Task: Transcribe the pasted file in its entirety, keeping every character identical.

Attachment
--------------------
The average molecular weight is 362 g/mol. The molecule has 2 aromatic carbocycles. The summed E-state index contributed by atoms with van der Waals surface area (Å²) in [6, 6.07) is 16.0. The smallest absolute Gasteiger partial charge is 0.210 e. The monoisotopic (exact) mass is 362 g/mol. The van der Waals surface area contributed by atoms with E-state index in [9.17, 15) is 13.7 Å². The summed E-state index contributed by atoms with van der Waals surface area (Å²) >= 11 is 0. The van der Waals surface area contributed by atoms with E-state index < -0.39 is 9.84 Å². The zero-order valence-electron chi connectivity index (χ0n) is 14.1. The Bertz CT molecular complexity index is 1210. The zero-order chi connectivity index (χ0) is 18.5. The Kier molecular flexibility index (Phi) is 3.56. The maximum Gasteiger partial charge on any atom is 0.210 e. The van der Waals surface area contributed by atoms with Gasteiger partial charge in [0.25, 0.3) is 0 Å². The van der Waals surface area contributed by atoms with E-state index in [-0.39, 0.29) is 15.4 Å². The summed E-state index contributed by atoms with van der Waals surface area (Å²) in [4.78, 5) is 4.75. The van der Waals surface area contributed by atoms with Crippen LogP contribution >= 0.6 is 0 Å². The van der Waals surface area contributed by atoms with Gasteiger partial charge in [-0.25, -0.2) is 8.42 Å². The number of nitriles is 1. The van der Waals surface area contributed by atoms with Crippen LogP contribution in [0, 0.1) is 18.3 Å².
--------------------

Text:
The average molecular weight is 362 g/mol. The molecule has 2 aromatic carbocycles. The summed E-state index contributed by atoms with van der Waals surface area (Å²) in [6, 6.07) is 16.0. The smallest absolute Gasteiger partial charge is 0.210 e. The monoisotopic (exact) mass is 362 g/mol. The van der Waals surface area contributed by atoms with E-state index in [9.17, 15) is 13.7 Å². The summed E-state index contributed by atoms with van der Waals surface area (Å²) >= 11 is 0. The van der Waals surface area contributed by atoms with E-state index < -0.39 is 9.84 Å². The zero-order valence-electron chi connectivity index (χ0n) is 14.1. The Bertz CT molecular complexity index is 1210. The zero-order chi connectivity index (χ0) is 18.5. The Kier molecular flexibility index (Phi) is 3.56. The maximum Gasteiger partial charge on any atom is 0.210 e. The van der Waals surface area contributed by atoms with Gasteiger partial charge in [0.25, 0.3) is 0 Å². The van der Waals surface area contributed by atoms with E-state index in [-0.39, 0.29) is 15.4 Å². The summed E-state index contributed by atoms with van der Waals surface area (Å²) in [4.78, 5) is 4.75. The van der Waals surface area contributed by atoms with Crippen LogP contribution >= 0.6 is 0 Å². The van der Waals surface area contributed by atoms with Gasteiger partial charge in [-0.25, -0.2) is 8.42 Å². The number of nitriles is 1. The van der Waals surface area contributed by atoms with Crippen LogP contribution in [0, 0.1) is 18.3 Å².